The statute under which Mr. Torres was convicted provides:
Retaliation against a witness consists of any person knowingly engaging in conduct that causes bodily injury to another person or damage to the tangible property of another person, or threatening to do so, with the intent to retaliate against any person for any information relating to the commission or possible commission of a felony offense . . . . N.M. Stat. Ann. § 30-24-3(B) (emphasis added).
The issue before us is whether the State produced sufficient evidence at trial to prove that Mr. Torres's letter (it is now undisputed that Mr. Torres was the author) was retaliation for Mr. Medina's providing information relating to a felony. Mr. Torres contends that the evidence showed only retaliation for Mr. Medina's report and testimony concerning the misdemeanor offense for which Mr. Torres was convicted. We agree. Even applying the deferential standard of review mandated by the Antiterrorism and Effective Death Penalty Act (AEDPA), see 28 U.S.C. § 2254(d), we conclude that the evidence was not sufficient.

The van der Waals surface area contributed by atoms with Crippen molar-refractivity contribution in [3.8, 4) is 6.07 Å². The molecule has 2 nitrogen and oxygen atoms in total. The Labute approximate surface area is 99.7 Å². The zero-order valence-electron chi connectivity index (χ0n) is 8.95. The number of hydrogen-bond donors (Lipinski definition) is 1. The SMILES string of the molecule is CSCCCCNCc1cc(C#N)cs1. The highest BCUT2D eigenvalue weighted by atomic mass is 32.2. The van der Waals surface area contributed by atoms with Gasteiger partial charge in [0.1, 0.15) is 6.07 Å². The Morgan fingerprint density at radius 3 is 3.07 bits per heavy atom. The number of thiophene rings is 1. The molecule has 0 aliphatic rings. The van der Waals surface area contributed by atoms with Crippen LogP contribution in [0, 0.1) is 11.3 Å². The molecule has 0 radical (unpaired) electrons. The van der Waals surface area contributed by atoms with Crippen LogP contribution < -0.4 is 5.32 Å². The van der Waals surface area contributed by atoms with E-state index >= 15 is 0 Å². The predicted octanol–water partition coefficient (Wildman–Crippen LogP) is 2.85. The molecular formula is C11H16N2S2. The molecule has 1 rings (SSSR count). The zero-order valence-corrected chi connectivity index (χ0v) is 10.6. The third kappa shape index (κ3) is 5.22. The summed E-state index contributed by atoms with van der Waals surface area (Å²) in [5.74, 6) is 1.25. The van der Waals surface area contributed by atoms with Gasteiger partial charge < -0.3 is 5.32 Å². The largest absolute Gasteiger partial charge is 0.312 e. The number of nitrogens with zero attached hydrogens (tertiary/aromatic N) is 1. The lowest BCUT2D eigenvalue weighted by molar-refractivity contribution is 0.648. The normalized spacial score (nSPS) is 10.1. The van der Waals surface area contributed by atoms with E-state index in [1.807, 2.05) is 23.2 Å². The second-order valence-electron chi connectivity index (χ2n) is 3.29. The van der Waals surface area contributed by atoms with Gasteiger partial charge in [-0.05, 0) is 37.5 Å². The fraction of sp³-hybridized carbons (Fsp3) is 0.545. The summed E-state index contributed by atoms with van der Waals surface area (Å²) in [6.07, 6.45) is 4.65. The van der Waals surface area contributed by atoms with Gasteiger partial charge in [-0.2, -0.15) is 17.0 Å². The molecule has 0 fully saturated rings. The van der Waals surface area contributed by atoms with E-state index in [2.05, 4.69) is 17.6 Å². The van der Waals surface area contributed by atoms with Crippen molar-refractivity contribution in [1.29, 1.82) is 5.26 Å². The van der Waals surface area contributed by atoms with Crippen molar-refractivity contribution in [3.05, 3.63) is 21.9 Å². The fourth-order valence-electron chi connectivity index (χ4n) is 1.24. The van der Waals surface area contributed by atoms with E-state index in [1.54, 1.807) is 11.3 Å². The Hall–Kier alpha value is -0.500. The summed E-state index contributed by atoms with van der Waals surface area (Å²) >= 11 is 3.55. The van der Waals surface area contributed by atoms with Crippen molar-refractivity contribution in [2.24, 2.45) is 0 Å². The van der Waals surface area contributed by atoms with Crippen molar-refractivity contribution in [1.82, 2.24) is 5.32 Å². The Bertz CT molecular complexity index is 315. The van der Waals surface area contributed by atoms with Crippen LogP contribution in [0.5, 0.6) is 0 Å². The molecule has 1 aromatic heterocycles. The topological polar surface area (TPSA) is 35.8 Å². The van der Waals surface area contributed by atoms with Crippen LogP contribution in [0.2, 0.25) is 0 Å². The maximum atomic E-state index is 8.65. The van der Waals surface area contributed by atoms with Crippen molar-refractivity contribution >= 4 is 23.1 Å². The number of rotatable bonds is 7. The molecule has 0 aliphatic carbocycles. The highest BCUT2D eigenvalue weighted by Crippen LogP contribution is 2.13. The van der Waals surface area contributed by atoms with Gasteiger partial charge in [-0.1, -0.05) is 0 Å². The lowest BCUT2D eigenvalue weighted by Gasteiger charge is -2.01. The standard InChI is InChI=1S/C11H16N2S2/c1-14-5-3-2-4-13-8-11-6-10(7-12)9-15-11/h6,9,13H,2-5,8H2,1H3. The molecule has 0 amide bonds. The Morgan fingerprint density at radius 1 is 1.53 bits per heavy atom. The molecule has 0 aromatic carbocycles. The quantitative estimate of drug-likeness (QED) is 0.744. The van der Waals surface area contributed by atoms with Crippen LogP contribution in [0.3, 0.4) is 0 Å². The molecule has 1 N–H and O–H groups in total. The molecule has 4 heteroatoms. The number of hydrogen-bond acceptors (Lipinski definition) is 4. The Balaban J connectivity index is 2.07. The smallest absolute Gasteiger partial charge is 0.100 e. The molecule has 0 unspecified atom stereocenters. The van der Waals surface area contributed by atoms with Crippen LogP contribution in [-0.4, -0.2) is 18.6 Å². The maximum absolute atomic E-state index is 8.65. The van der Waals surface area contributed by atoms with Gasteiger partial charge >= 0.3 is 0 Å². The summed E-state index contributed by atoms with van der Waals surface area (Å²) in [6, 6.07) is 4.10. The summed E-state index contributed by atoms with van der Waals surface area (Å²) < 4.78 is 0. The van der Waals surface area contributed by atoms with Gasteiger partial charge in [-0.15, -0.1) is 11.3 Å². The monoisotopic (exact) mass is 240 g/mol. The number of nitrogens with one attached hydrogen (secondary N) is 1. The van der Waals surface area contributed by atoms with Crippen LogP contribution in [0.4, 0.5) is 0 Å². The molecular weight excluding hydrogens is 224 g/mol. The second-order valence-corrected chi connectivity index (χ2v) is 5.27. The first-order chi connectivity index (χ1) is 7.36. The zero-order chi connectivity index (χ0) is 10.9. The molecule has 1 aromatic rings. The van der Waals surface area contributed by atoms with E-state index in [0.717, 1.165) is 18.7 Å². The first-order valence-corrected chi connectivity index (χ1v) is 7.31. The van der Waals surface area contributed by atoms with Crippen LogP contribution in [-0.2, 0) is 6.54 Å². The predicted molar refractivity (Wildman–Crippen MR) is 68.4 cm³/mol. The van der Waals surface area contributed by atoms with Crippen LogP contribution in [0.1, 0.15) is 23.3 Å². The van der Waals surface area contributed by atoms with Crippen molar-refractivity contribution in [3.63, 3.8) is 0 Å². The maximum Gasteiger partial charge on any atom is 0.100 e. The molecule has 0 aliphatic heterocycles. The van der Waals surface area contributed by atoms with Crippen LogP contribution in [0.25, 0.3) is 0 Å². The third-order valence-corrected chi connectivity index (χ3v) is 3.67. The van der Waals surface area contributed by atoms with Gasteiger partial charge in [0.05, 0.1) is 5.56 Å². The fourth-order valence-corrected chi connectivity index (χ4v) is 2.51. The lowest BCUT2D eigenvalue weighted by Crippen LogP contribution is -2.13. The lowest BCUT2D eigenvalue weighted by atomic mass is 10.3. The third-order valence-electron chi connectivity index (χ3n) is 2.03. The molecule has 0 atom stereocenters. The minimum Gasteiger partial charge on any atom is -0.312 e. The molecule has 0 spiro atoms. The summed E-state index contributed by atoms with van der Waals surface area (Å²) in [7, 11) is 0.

Wednesday, September 13, 2006
Have to prove all of the elements of the offense
Susan Dunleavy, a federal public defender in Albequerque, got a nice win in Torres v. Lytle, getting 2254 relief on sufficiency grounds reversing a state conviction for retaliation against a witness. The Tenth Circuit held that: